Your reference to the judicial commentary about lawful protest in the civil injunction merely shows that you’re cherry-picking what you want to hear. You can commit criminal acts in the course of activity that was otherwise lawful before and after the discrete criminal acts. The judge’s comment in no way shape or form means or even suggests that criminal activity was not also taking place.

Criminal matters, of course, tend to take quite some time to move through the courts. At present the only judicial proceedings that have given us meaningful insight on the criminal side have been bail hearings. What we can infer from those is limited, but it’s evident that the courts are taking criminal charges seriously.

I’m not sure whether you’ve ever been to the nation’s capital, but downtown Ottawa is populated by tens of thousands of normal working people just like you or I, or your family or friends. After the first few blocks south from Wellington, it’s largely apartments and houses. A lot of them are paycheck to paycheck- not this “upper crust” that you imagine as some weird political caste dominating downtown housing.

I’ll make sure to let you know in due course as we begin to see files move fully through court to the point of verdicts.
 

Good2Golf

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Even the judge ruling on the honking said the peaceful protests could continue. Protests are meant to be inconvenient. The upper crust of downtown Ottawa and the mandarins working there aren’t used to being inconvenienced like that and were likely shocked and highly offended to see the level of support against the mandates etc.
Nice try.

Peaceful doesn’t mean restricting the rights of other. Peaceful means holding signs on Parliament Hill and perhaps using a reasonable volume loudspeaker during the day, and not bullying any people who also want to access Parliament Hill’s grounds, or blocking travel on Wellington or other streets.

If a group of protestors chose to Kumbaya and sit themselves across the 401 somewhere in the GTA, quiet or not, that would restrict rights of others and would not be lawful, nor would it likely be considered peaceful as it would be intended to incite. One would think TPS (and the OPP) would clear it out pretty quickly.
 

dimsum

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The upper crust of downtown Ottawa and the mandarins working there aren’t used to being inconvenienced like that and were likely shocked and highly offended to see the level of support against the mandates etc.
I live in downtown Ottawa. I'm a junior officer. There is a halfway house a block from me, and a bunch of low-income housing a few blocks away. Downtown Bank street (not far from me) is not full of "upper crust" folks.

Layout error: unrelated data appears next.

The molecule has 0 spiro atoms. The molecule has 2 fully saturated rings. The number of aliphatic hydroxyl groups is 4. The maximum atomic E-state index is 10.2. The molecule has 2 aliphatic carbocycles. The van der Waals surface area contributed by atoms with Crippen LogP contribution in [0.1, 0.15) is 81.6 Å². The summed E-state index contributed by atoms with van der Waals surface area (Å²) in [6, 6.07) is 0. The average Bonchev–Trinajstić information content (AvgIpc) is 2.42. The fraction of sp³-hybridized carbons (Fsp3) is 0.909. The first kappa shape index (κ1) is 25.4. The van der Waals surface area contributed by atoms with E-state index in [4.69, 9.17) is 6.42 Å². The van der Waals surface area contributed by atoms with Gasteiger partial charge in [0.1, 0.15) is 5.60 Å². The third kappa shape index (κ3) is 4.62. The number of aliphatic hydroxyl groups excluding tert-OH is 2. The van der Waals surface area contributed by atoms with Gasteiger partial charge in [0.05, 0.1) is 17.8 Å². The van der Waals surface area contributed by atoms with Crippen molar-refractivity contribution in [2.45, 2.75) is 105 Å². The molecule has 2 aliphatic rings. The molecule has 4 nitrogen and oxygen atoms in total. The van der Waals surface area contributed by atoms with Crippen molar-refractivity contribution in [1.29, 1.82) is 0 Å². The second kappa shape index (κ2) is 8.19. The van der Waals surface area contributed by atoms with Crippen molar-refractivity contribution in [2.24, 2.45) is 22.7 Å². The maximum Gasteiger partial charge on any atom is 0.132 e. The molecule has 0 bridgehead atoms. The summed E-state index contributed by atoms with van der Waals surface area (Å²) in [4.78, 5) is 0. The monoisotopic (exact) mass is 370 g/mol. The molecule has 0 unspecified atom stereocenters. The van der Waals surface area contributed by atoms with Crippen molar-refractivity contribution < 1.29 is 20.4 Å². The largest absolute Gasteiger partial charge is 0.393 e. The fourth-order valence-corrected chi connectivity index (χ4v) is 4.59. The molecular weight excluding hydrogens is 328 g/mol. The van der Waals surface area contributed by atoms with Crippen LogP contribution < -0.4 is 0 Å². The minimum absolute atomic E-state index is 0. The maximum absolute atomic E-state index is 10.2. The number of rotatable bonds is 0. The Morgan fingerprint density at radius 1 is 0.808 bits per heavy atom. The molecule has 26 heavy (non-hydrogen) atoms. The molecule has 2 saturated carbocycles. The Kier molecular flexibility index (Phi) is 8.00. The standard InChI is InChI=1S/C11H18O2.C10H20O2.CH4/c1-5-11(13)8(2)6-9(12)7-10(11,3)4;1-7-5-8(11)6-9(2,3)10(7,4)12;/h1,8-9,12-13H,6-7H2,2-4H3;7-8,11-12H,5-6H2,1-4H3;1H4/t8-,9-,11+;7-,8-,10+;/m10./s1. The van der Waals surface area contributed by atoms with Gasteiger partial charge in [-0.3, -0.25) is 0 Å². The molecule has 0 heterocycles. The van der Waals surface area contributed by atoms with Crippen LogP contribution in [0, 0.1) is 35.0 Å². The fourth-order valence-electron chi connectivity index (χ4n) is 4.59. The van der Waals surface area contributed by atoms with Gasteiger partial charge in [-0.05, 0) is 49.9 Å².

The rich folks in Ottawa do not live downtown - they live in the Glebe or areas where there are actual detached houses with decent sized lots.

What shocked and offended us was the occupiers (and yes, after the first weekend, when it become a block party with horns and a god damned pig roast a block away from my unit) harassing the retail workers and the low/middle-class folks trying to go about their business.

What shocked and offended us were the folks on the War Memorial.

What shocked and offended us were folks bringing their babies and pets to a place that was a sustained 110db (someone checked) for weeks at a time. Those kids and pets will have lasting hearing damage.

There were a core group of people actually about the mandates, although that fractured into "I hate Trudeau for whatever reason", and a much larger "weekend party" crowd that came to drink on the street and piss everywhere. How do I know this? I lived a block away from two of those "support camps" and literally saw that happening for a month.

But I guess I'm upper crust now.
 

Remius

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I explained this when it this was happening when people thought it was the “upper crust” and mandarins being inconvenienced by this. It wasn’t. It was people in many cases already struggling.

Center Town (especially the west part) is a poor neighbourhood.

The upper crust mostly don’t live there and the mandarins have been largely working from home. And even then most don’t have offices in that area.

The frustrating part is the city officials did little to nothing to help these people. They utterly failed them. I care a bit less about the criminal charges pending (although I hope Justice is done) and care more about the civil case. I hope the class action suit gives everyone everything they deserve.
 

Jarnhamar

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I hope the class action suit gives everyone everything they deserve.
Like new city officials and police?

Probably a bigger chance of those 20 defendants handing over $306M plus interest plus legal costs.
 

Remius

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Like new city officials and police?

Probably a bigger chance of those 20 defendants handing over $306M plus interest plus legal costs.
We already have a new chief and by all accounts he’s much better than the last one.

We have an election coming this fall so hopefully that takes care of the city council issue.

Assets and funds have been seized pending litigation. It won’t be 306 million by any means but I hope they squeeze as much as they can out of them.